In a class action involving claims of uncompensated, pre-shift off-the-clock work, a California federal magistrate denied plaintiffs’ motion for a protective order to prevent defendants from taking 196 depositions of absent class members as a part of a post-certification “pilot study” designed to determine the variability in liability among the class members.

The certified class consisted of approximately 25,000 member employees.  To establish liability, plaintiffs sought to conduct a survey of 1,500 members and extrapolate the results to the remainder of the claims.  Defendants objected, contending that because the class consisted of several sub-groups – among them, (a) employees who were subject to a policy to perform uncompensated work; (b) employees who performed uncompensated work due to a failure of a policy to prevent them from doing so; and (c) employees who possibly did not perform uncompensated work – plaintiffs’ proposed survey would produce broad over-generalizations across the disparate groups.

Defendant argued that a deposition-based pilot study was necessary to test the accuracy and reliability of plaintiffs’ survey results, by determining the amount of variability within the class.  After an extensive discussion, the court agreed.  After noting the absence of Ninth Circuit authority, the court analyzed the relevant law from other courts and concluded that “as a general rule, discovery from absent class members may be conducted when reasonably necessary, not conducted for improper purpose [such as reducing the class size or revisiting issues of certification] and not unduly burdensome in the context of the case and its issues.”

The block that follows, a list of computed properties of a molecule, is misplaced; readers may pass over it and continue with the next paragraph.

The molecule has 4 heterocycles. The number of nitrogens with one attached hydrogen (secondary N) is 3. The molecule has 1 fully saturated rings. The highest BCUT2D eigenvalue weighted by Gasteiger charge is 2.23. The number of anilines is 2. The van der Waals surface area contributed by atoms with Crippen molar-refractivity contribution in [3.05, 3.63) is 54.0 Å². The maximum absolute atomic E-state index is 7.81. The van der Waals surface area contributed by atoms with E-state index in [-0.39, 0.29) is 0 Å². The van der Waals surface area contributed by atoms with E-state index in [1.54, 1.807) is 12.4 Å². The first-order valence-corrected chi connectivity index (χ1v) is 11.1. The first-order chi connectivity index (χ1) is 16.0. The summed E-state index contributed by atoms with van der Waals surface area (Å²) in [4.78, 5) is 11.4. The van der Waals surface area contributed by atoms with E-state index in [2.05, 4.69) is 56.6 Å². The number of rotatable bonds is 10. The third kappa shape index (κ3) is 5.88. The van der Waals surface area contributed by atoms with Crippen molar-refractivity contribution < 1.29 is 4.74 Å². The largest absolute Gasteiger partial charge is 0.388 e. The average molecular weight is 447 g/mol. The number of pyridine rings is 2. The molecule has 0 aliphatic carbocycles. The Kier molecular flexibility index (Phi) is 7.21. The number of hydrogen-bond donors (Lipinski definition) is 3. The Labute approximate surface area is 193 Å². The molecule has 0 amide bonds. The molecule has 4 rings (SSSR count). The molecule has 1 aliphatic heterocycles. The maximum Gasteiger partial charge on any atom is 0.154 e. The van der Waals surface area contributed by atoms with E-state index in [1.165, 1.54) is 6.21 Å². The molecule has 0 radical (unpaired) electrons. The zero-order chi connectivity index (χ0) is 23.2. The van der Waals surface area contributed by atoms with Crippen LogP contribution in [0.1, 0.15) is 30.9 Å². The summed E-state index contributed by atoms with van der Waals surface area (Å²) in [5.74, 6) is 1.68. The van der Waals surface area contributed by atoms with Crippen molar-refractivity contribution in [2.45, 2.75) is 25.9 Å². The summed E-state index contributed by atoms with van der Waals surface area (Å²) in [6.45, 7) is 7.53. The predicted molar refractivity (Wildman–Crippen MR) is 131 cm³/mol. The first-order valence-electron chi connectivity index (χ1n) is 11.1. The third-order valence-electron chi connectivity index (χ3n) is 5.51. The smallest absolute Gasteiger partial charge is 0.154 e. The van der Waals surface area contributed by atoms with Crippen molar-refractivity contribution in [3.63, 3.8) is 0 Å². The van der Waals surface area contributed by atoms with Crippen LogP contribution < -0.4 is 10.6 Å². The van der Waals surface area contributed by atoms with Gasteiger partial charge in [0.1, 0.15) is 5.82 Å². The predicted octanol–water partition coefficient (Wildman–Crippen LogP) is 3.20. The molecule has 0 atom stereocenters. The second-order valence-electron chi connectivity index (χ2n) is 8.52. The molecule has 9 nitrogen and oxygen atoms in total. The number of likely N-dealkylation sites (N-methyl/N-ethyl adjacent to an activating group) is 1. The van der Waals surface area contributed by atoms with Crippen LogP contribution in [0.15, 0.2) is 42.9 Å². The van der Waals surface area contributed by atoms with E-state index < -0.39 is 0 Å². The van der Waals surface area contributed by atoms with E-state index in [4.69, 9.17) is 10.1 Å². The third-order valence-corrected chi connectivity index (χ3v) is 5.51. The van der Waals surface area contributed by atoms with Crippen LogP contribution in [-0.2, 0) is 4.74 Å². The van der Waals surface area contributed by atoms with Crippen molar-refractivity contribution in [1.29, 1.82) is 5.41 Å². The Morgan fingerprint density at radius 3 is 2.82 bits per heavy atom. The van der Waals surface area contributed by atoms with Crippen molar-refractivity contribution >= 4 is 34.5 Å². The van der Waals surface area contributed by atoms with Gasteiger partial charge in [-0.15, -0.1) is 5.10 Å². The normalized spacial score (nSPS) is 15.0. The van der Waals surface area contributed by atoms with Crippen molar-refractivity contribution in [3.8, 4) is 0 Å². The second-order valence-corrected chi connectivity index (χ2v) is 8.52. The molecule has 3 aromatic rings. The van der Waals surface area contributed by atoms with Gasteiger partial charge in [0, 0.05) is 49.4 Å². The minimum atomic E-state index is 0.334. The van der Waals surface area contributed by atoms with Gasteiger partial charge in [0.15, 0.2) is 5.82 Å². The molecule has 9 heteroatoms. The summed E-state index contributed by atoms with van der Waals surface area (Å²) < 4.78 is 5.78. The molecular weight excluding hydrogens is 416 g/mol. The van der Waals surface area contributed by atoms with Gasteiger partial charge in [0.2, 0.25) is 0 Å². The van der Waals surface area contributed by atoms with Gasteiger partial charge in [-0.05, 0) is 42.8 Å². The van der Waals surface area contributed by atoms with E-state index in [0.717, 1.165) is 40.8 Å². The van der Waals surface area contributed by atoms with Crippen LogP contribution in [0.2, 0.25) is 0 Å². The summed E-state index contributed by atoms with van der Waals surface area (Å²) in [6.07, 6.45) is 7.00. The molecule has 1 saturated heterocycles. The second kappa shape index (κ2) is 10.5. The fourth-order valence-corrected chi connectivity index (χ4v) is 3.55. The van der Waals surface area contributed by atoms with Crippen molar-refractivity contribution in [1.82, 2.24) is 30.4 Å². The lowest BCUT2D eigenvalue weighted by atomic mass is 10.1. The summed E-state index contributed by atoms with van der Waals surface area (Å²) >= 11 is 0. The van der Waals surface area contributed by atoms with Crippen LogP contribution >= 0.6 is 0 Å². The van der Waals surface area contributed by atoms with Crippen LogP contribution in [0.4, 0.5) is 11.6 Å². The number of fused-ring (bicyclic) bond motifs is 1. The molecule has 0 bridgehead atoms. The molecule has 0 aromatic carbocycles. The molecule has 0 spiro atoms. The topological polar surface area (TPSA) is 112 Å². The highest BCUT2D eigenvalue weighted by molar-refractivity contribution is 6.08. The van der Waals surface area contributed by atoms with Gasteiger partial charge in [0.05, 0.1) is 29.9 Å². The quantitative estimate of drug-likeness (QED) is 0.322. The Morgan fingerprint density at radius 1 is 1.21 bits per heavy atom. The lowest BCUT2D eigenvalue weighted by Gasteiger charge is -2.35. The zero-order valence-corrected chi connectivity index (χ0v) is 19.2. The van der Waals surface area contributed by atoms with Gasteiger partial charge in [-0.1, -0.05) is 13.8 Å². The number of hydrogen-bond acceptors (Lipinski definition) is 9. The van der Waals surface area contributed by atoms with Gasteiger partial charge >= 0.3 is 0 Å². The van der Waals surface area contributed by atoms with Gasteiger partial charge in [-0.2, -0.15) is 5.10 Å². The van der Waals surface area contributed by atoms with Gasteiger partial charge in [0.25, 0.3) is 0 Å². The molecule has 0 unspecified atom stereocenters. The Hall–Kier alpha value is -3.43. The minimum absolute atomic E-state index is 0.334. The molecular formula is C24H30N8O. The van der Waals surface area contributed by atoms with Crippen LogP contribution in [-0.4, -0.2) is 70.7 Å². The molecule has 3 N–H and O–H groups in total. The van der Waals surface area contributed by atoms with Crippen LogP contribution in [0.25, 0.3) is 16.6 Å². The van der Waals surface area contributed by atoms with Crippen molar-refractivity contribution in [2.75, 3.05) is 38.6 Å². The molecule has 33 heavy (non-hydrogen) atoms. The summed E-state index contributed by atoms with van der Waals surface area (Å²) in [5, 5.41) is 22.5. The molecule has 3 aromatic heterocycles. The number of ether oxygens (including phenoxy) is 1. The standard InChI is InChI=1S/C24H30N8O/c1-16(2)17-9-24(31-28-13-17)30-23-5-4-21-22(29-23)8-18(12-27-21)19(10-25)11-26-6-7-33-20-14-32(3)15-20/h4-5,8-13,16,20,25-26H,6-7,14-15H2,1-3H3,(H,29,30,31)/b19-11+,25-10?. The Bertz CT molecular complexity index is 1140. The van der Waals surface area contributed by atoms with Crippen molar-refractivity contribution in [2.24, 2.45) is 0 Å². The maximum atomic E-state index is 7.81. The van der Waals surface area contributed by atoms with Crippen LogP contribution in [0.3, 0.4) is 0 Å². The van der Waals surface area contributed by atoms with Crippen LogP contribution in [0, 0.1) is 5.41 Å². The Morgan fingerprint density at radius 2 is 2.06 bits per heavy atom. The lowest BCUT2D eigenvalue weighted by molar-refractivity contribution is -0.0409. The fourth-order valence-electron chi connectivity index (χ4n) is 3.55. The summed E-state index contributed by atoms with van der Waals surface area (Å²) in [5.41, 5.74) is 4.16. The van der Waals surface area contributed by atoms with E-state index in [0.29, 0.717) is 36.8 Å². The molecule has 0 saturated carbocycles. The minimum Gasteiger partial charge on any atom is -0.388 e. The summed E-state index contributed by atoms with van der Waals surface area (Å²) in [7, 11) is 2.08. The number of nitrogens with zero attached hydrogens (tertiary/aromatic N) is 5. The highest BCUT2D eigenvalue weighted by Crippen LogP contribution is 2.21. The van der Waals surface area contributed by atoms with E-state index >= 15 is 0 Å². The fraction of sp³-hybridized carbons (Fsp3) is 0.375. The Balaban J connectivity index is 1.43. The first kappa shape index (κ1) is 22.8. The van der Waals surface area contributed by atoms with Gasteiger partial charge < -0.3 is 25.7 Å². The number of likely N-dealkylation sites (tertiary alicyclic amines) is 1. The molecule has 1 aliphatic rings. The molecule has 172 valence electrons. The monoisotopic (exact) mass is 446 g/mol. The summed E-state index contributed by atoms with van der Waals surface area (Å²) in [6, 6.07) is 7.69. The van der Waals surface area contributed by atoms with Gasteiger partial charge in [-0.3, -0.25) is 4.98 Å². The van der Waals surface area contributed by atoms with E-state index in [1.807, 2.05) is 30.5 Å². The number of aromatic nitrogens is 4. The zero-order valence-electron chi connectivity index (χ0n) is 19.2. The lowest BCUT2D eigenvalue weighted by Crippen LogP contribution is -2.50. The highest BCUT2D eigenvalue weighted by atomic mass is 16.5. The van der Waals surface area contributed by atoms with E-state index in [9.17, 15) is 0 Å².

With respect to reasonable necessity, the court agreed with defendants that their proposed approach was “more scientific and more reliable” then mere extrapolation in testing the accuracy and reliability of plaintiffs’ survey results, and that therefore the discovery sought by defendants was “relevant to the liability of sampling and the statistical study to be used to establish liability.”  As to the burden on plaintiffs, the court acknowledged that the pilot study is a “major undertaking.”  However, the court stated that it was “unwilling to limit a party’s seemingly good faith, expertly designed, effort to seek relevant and reliable evidence.”  With regard to good faith, despite plaintiffs’ claims that defendants’ pilot study was an attempt to obtain information on individual claims and not to address class-wide issues relating to liability, and also to revisit issues resolved during the certification phase, the court concluded that there was no evidence that defendants’ purpose was improper.

Arredondo v. Delano Farms Co., No. 09cv1247 (E.D. Cal. Oct. 10, 2014)